Utah ANG helps Hill AFB tackle deadline for new F-22 workload
By Senior Airman Lillian Harnden, 151 ARW/PA
/ Published October 23, 2011
SALT LAKE CITY -- In order to meet a tight deadline for the 309th Software Maintenance Group's new F-22 Raptor workload, Hill Air Force Base requested the Utah Air National Guard's help to install a cable infrastructure September 6 to 30.
Eight cable technicians from the 130th Engineering Installation Squadron augmented Hill AFB's current workforce to install a backbone fiber and workstation cable lines at the 309th SMXG's building.
Now that the 130th EIS accomplished their mission by the deadline, software engineers coming to Hill AFB to support the F-22 program have a place to work and the 309th SMXG can also continue working without delays.
"Our team came through on short notice, and they did a very good job," said Lt. Col. Karen Morris, the 130th EIS commander. "The project was important to Hill AFB to support the F-22 program. We completed the work by the target date and under budget, for less than what it would have cost for a contractor."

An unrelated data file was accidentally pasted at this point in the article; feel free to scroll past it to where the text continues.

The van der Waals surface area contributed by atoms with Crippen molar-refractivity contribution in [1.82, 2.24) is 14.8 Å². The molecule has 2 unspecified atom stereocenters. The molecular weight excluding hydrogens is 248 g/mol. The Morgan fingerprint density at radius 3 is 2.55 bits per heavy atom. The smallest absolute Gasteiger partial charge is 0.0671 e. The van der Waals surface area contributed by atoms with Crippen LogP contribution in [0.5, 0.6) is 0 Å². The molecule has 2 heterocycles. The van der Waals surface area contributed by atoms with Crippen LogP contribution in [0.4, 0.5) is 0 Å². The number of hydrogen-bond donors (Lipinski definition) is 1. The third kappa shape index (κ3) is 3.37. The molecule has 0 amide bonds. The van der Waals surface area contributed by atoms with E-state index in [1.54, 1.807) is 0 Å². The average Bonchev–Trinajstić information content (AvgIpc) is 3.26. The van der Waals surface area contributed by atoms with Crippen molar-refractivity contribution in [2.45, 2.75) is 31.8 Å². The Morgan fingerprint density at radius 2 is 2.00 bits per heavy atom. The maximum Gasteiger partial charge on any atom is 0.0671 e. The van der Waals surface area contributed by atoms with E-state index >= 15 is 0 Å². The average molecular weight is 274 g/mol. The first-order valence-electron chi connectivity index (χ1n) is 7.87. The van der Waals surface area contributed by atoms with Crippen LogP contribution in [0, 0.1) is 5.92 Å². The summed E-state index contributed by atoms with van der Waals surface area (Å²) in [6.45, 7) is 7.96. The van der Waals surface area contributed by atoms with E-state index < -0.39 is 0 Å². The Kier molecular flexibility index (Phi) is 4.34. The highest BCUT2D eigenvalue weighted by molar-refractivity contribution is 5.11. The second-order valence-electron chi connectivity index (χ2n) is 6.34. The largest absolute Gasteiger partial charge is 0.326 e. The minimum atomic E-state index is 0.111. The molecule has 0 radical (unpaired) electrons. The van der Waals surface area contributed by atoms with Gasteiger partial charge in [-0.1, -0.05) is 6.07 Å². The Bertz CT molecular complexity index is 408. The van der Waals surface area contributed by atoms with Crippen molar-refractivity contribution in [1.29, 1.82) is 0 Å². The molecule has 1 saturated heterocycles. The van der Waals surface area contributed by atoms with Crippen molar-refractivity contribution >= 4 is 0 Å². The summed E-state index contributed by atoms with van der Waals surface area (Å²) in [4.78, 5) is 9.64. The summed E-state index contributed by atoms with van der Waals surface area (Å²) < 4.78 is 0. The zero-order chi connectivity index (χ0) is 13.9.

The 130th EIS team chief, Tech. Sgt. Kyle Wood, said that even though the project was intense due to the importance of placing the lines by the deadline, they had a lot of support from Hill AFB in completing it.
"The 309th and Hill AFB bent over backwards to ensure our project kept flowing so we could get everything done that we needed to get done," said Wood. "Basically, they removed all the road blocks we'd run into that, on any normal job, would be a problem."
Wood estimates that it has been about 10 years since the 130th EIS had the opportunity to work for Hill AFB. Normally, their project taskings are scattered around the country. Wood was appreciative of his chance to work locally.
"Hill AFB gave us the opportunity to basically work in our backyard, so we got to go home and be with our families at the end of the day," said Wood.
Wood also acknowledged another benefit of working locally.
"During September's drill weekend, we had additional traditionals from our shop drive up to help us splice and add connectors to the fibers so we could complete the job quicker."